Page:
Nationally, there are over 150 CLT’s, which work to create perpetually affordable housing while simultaneously balancing escalating housing market appreciation with the ability to meet housing needs for low- to moderate-income homebuyers. 
CLT’s provide permanently affordable housing by owning the land of a particular property but selling the home on the land to an income-qualified buyer.  The homeowner then leases the land from the CLT through a 99-year, renewable ground lease. 
The ground lease connects the homeowner to the community and to keeping the house permanently affordable by including a resale formula that determines the home’s CLT sale price and the homeowner’s share of the home’s increased value at the time of sale. 
This mechanism facilitates the initial investment made in the home by public and private subsidy sources remaining with the home to make it affordable to subsequent, income-qualified buyers.  
Now, that’s all well and good, and I’m very pleased about their three staff people and their commitment to affordability and all… but it really begs the question: Isn’t Hawthorne affordable ENOUGH already? And frankly, considering the fact that the property in question is currently listed at $130,000 (more than THREE TIMES the average sale price over the last four months in this neighborhood) one has to ask, is this really about affordability?

And yes, I am sure that the UH property is (will be when the rehab is completed) in better condition than much of its active competition in Hawthorne right now. And if anyone wants to check, here's that inventory list:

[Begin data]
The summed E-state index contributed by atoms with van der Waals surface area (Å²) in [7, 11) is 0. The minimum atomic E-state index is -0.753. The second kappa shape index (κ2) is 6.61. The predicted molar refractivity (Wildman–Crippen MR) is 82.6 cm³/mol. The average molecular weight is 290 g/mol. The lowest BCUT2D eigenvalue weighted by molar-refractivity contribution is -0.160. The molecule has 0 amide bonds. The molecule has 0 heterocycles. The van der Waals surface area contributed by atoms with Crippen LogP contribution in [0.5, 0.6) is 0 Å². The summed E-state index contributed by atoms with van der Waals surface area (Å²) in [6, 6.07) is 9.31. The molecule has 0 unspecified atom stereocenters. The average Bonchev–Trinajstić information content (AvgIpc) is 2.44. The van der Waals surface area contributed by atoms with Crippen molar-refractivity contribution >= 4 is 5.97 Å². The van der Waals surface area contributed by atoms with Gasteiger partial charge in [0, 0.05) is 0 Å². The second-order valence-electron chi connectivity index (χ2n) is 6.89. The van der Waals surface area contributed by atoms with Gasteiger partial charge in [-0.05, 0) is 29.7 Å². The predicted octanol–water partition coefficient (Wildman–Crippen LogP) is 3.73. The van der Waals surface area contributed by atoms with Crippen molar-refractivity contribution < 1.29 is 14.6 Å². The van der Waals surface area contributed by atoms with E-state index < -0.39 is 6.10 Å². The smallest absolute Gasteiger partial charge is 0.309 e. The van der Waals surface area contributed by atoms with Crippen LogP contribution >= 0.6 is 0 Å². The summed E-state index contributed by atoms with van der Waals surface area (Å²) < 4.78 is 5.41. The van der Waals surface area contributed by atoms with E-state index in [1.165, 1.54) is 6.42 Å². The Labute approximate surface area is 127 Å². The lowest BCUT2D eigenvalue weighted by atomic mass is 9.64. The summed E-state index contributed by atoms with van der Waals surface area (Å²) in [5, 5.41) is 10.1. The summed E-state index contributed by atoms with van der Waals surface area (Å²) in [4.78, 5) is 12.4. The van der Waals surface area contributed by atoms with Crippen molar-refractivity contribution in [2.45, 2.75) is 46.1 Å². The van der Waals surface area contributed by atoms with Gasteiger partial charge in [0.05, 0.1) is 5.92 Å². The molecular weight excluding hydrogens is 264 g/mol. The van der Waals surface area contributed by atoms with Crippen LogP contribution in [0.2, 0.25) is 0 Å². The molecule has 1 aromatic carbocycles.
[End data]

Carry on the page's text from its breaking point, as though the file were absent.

(once again, click to enlarge)

But here are two important things to keep in mind with respect to that notion:

First, a CLT sale includes the house ONLY. So, for one hundred and thirty thousand dollars, you, my friend, do not actually become the owner of real estate. You become the owner of an improvement (the house) and enter into a lease for the land.

Second, even if the competing houses are in poorer shape, they are SO much cheaper, that even when combined with rehab costs, they’re mostly going to end up more affordable than the UH/CLT property.

So, what gives?

I’d really like to know, personally… because I find this highly perplexing.

 Oh, and here's the house:


 I do admit that it's got good bones... 

But so do a whole lot of other homes in Hawthorne that wouldn't sell for such a price in this decade.




*Oh, and I also love a deal – so there’s that as well.

1 comment:

The Hawthorne Hawkman said...

I spoke with Urban Homeworks about this issue as well. Admittedly the purchase price comparisons in this post aren't quite apples to apples. Probably quite a few of those comps were not livable at the point of sale. Still, I'm convinced a more thorough market analysis would still find the CLT houses to be overpriced.

I liked--LIKED in the past tense--the CLT model when home prices were skyrocketing. But purchase prices/monthly payments are not the barrier to home ownership that they once were. Now that barrier has much more to do with access to credit or down payment.

I don't see the CLT model as addressing barriers to home ownership, and in this marketplace they don't seem to offer a more affordable alternative either.